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Wireless technologies in embedded systems

Wireless communication is vital for mobile handheld devices. In our development of telecom mobile devices and electronics, we use the following wireless technologies:

  • ZigBee (IEEE 802.15.4)
  • Bluetooth (IEEE 802.15.1)
  • Wi-Fi (IEEE 802.11)
  • IrDA
  • RFID
  • GSM, CDMA

ZigBee (IEEE 802.15.4)

The main field of application of IEEE 802.15.4 (ZigBee) is means of communication between self-contained devices and equipment.

IEEE 802.15.4 standard specifies the parameters of the physical layer (PHY) and medium access control (MAC), offering support for different network topologies.

PHY key functions:

  • Контроль энергопотребления и управление качеством звеньев
  • Оценка каналов для более успешного сосуществования с сетями других беспроводных операторов.

MAC key functions:

  • Specified automatic confirmation of packet delivery
  • Data transfer at regular intervals
  • Support for 128-bit AES functions.

If there is Wi-Fi equipment or a Bluetooth device within the coverage of a ZigBee device, their channels can be used as a tunnel for ZigBee traffic.

IEEE 802.15.4 mainly provides a short communications range (about 10 meters) and a bandwidth of up to 250 kbit / s. At this rate, data transfer occurs within 2.4 GHz frequency range. Low power consumption and data rate are due to a low-power coupling device. Other ranges available are 858 MHz (20 kbit / s) and 902 ... 928 MHz (40 kbit / s).

What is distinct about IEEE 802.15.4 (ZigBee) is that using these frequencies is license-free.

 

Bluetooth (IEEE 802.15.1)

Bluetooth technology is widely used in mobile handheld devices for information exchange within a radius of 10 to 100 meters: cell phones, headsets, wireless manipulators and keyboards.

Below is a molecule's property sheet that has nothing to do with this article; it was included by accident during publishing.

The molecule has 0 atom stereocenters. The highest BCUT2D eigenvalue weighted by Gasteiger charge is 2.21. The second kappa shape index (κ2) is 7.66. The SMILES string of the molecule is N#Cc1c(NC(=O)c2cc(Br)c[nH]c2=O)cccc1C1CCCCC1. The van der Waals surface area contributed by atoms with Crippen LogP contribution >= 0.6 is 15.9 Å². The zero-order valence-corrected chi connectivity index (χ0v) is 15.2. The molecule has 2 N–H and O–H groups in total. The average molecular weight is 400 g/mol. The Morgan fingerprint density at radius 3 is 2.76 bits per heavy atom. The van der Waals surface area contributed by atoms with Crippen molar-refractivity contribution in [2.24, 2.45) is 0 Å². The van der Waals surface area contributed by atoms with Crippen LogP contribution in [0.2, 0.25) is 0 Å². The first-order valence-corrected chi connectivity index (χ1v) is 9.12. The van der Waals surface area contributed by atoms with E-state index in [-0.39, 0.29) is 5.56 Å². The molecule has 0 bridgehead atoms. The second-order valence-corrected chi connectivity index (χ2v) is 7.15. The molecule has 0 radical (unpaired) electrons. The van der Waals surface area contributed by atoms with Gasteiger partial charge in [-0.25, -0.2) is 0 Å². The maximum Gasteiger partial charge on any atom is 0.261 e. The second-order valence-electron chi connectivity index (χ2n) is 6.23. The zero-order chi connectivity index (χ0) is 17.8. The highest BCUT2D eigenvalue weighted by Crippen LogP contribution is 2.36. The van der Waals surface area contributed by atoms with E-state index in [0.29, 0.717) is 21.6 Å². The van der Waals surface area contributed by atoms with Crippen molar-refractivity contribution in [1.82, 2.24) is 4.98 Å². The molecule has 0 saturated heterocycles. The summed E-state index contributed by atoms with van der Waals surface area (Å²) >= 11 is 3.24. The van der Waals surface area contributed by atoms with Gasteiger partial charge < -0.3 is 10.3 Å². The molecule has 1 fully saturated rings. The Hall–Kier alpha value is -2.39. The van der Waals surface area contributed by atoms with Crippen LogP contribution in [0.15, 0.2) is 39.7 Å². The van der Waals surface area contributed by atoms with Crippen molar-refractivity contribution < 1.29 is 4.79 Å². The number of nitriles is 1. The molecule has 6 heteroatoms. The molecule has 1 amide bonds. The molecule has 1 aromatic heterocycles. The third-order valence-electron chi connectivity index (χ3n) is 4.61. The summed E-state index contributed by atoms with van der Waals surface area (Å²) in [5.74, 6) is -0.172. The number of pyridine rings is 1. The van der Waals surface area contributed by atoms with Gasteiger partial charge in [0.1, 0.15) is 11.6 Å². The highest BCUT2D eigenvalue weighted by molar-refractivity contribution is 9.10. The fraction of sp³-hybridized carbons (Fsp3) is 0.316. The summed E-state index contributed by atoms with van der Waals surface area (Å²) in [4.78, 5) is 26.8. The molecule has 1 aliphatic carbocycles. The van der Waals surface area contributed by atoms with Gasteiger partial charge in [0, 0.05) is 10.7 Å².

Apart from its use in consumer electronics, Bluetooth is also utilized in embedded systems for industrial use. An example would be systems for local monitoring of remote objects (basic cell stations and electrical substations). Bluetooth technology is also developing in media and entertainment. For instance, it is applied in systems for transfer of advertising content in crowded places (supermarkets, shopping centers and expo shows).

Bluetooth devices are divided into three classes based on radiation power:

  • Сlass 1 — power of up to 100 mW, range of up to 100 m
  • Сlass 2 — power of up to 2.5 mW, range of up to 10 m
  • Сlass 3 — power of up to 1 mW, range of up to 1 m

The stated values for Bluetooth range and transfer rate are based on ideal laboratory conditions. In practice, taking into account ambient noise, as well as protocol and transport costs, the technology yields lower values, which has been experimentally shown by Promwad experts.

There are several Bluetooth specifications: v1.0, v1.1, v1.2, v2.0, v2.1, v3.0, v4.0. The latest version of the Bluetooth specification (4.0) was adopted in 2010. It includes the following protocols:

  1. Classic Bluetooth
  2. High-speed Bluetooth
  3. Low-power Bluetooth

High-speed Bluetooth is based on Wi-Fi, while classic Bluetooth is based on the protocols of the previous Bluetooth specifications.

Bluetooth basic versions provide a data transfer rate of up to 723 kbit / s for unidirectional transfer and 433 kbit / s for bidirectional transfer. Bluetooth 2.0 features support for enhanced data rates (EDR) of up to 2 Mbit / s. Bluetooth 2.1 is fitted with improved support for power saving modes and helps set up a connection between devices much faster. Bluetooth v. 3.0 + HS specification was approved in 2009. It features support for data rates of up to 24 Mbit / s and added asymmetrical multiprocessing (AMP) as an alternative to MAC / PHY and a supplement to 802.11.

 

WiFi (IEEE 802.11)

Wi-Fi is the fastest of all popular wireless LAN technologies. Most deployed networks operate according to the IEEE 802.11n specification, which helps transfer data at a rate of up to 600 Mbit / s through MIMO technology (the use of multiple antennas that transmit and receive data to generate several spatial radio channels that are weakly correlated).